Pakistan’s annual inflation rate edged up to 3.97 percent in November from 3.80 percent a month earlier, the state Bureau of Statistics said on Tuesday. On a month-on-month basis, inflation stood at 0.37 percent in November over the previous month, the bureau said.
Food items such as chillies, eggs and the price of diesel were the main reason behind the increase in month-on-month prices.
Unfortunately, the above-mentioned figures show that inflation has started rising significantly once again from the very low rate currently. Financial gurus fear that depending on the magnitude of impact of the factors like rising prices of petroleum and food items, the monthly (year-to-year) increase by June 2018 in the CPI could approach 7 to 8 percent. This could rise even further and reach double-digits by December 2018.
CPI inflation reaches five-month high of 4pc on high oil, food prices Annual inflation reached five-month high of four percent in November as food and oil prices increased. Pakistan Bureau of Statistics (PBS) data showed on Tuesday that consumer price index (CPI) inflation clocked in at 3.8 percent year-on-year both in October and November 2016.
PBS recorded annual inflation at five percent in May as demand ramped up along with prices of oil and international commodity. But, it edged sharply down to 3.9 percent in June due to slowdown in economic activities.
CPI inflation increased 0.4 percent in November as compared to an increase of 0.7 percent in the previous month and increase of 0.2 percent in November 2016. In July-November, average CPI inflation stood at 3.59 percent as compared to 3.92 percent in the corresponding period a year earlier.
The central bank expected a rise in inflation in the coming months due to higher international oil prices along with pass-through to domestic petroleum prices and imposition of regulatory duty on non-essential import items. Inflation is still expected to fall inside the range of 4.5-5.5 percent projected at the start of FY18,” the State Bank of Pakistan (SBP) said in a two-month monetary policy announced in late November.
SBP kept its key policy rate unchanged at 5.75 percent – the level that has been maintained since May last year in line with its pro-growth approach and to help the government achieve six percent growth target in FY2018. Analysts do not expect an interest rate hike through the current fiscal year of 2017/18. Inflation is expected to cross five percent in the later part of FY18 that can prickle market sentiments, they say.
Our FY18 inflation projection implies a comfortable real interest rate spread of 135 basis points, which will refrain monetary policy committee from interest rate hike at least till June next year, it is feared by the analysts.
PBS data further showed that food prices, which recorded rise in November over the same month a year ago, included onion (187.02pc), tomatoes (107.51pc), rice (14.10pc), eggs (12.94pc), betel leaves and nuts (11.34pc), tea (10.73pc), meat (7.2pc), honey (7.24pc), readymade food (6.38pc) and fresh fruits (6.27pc).
Non-food items that witnessed increase in November over the same month a year earlier included drugs and medicines (15pc), education (12.4pc), motor fuel (11.81pc), kerosene oil (10.23pc), tailoring (7.89pc), medical tests (7.14pc), construction wage rates (6.97pc), personal equipment (6.77pc), cleaning and laundry (6.58pc) and house rent (6.49pc).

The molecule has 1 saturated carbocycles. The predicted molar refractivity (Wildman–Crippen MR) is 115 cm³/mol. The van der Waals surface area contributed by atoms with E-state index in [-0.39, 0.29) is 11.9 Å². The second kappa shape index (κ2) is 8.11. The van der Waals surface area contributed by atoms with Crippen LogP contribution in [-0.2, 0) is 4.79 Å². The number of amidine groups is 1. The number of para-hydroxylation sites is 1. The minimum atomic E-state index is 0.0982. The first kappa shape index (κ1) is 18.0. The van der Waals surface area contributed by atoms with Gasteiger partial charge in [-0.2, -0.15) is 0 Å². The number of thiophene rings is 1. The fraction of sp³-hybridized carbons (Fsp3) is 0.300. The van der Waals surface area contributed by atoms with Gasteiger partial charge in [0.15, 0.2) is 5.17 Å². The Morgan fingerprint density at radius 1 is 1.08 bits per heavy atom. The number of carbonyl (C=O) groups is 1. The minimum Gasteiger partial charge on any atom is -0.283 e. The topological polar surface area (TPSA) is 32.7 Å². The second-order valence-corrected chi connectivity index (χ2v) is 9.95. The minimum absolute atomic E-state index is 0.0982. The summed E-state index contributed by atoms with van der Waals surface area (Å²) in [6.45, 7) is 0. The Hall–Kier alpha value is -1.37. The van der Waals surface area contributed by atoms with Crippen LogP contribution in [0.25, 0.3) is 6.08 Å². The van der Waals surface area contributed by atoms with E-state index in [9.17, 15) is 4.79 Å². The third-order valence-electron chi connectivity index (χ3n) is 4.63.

Food items that registered increase in November over October included eggs (30.09pc), potatoes (5.66pc), betel leaves and nuts (4.75pc), tomatoes (3.61pc), wheat flour (1.99pc), chicken (1.95pc), fish (1.64pc), wheat (1.63pc), dry fruits (1.58pc), honey (1.39pc) and bakery and confectionary (1.19pc).
Non-food items that recorded a rise in November over October included kerosene oil (4.71pc), motor fuel (2.22pc), personal equipment (2.18pc), woolen readymade garments (1.53pc), blades (1.52pc), education (1.39pc), medical tests (1.19pc), furniture (1.02pc) and tailoring (0.91pc).
Consumer Price Index (CPI), which tracks the prices of around 480 commodities every month in urban centers across the country and is the most important indicator of price movements, inflation remained at 3.8 percent in November, 2017, compared to the same month a year earlier due mainly to an increase in the prices of perishable food items.
The gradual uptick in inflation is worrying. This is so because even if the prices continue to increase at a slower pace, this would have a negative impact on the lives of ordinary people and the poor who spend a large part of their incomes on food items and are just surviving. The real value of savings will also erode to the extent of inflation.
The government could also be the loser as continued inflation in the economy could constrain the monetary authorities to raise the policy rate, putting more pressure on the budget. It needs to be mentioned that the present level of inflation is not likely to soften anytime soon. The government has raised the domestic prices of oil products and this is going to have a negative impact on the overall price situation. Consensus is also developing to limit oil output levels in the international market which could further force the government to increase the domestic oil prices in the coming months.
The government has also recently increased regulatory duty on a large number of imports and this would also put more pressure on the rate of inflation. All of this means that although the price situation is still under control, the government needs to monitor the behavior of inflation closely and try to take appropriate measures if inflationary pressures in the economy begin to re-emerge.